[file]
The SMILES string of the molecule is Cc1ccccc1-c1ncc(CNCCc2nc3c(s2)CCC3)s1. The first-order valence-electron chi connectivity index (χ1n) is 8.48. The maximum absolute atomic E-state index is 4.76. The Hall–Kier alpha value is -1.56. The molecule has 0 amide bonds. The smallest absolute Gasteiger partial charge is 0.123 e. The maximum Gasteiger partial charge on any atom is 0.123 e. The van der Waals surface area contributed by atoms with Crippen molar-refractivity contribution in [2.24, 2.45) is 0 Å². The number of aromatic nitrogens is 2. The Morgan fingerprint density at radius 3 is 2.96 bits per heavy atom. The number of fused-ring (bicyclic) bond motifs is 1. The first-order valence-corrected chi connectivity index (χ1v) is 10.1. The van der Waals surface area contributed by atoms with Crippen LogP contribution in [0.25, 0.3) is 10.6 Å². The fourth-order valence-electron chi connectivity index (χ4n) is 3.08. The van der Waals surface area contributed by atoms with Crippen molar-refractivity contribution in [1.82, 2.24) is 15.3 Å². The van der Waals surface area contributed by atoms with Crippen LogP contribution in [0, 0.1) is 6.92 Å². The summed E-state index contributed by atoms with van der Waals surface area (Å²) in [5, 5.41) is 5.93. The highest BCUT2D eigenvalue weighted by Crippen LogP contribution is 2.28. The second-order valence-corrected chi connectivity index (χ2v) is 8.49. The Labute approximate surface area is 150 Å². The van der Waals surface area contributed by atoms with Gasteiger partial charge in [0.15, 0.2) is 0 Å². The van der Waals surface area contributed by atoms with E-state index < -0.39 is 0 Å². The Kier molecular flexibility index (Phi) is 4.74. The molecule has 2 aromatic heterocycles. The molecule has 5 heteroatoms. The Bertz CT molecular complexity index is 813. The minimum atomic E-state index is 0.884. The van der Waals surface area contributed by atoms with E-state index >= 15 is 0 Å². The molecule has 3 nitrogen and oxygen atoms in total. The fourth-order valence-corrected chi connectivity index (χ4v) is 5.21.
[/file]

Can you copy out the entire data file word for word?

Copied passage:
The SMILES string of the molecule is Cc1ccccc1-c1ncc(CNCCc2nc3c(s2)CCC3)s1. The first-order valence-electron chi connectivity index (χ1n) is 8.48. The maximum absolute atomic E-state index is 4.76. The Hall–Kier alpha value is -1.56. The molecule has 0 amide bonds. The smallest absolute Gasteiger partial charge is 0.123 e. The maximum Gasteiger partial charge on any atom is 0.123 e. The van der Waals surface area contributed by atoms with Crippen molar-refractivity contribution in [2.24, 2.45) is 0 Å². The number of aromatic nitrogens is 2. The Morgan fingerprint density at radius 3 is 2.96 bits per heavy atom. The number of fused-ring (bicyclic) bond motifs is 1. The first-order valence-corrected chi connectivity index (χ1v) is 10.1. The van der Waals surface area contributed by atoms with Crippen LogP contribution in [0.25, 0.3) is 10.6 Å². The fourth-order valence-electron chi connectivity index (χ4n) is 3.08. The van der Waals surface area contributed by atoms with Crippen molar-refractivity contribution in [1.82, 2.24) is 15.3 Å². The van der Waals surface area contributed by atoms with Crippen LogP contribution in [0, 0.1) is 6.92 Å². The summed E-state index contributed by atoms with van der Waals surface area (Å²) in [5, 5.41) is 5.93. The highest BCUT2D eigenvalue weighted by Crippen LogP contribution is 2.28. The second-order valence-corrected chi connectivity index (χ2v) is 8.49. The Labute approximate surface area is 150 Å². The van der Waals surface area contributed by atoms with Gasteiger partial charge in [0.15, 0.2) is 0 Å². The van der Waals surface area contributed by atoms with E-state index < -0.39 is 0 Å². The Kier molecular flexibility index (Phi) is 4.74. The molecule has 2 aromatic heterocycles. The molecule has 5 heteroatoms. The Bertz CT molecular complexity index is 813. The minimum atomic E-state index is 0.884. The van der Waals surface area contributed by atoms with E-state index >= 15 is 0 Å². The molecule has 3 nitrogen and oxygen atoms in total. The fourth-order valence-corrected chi connectivity index (χ4v) is 5.21.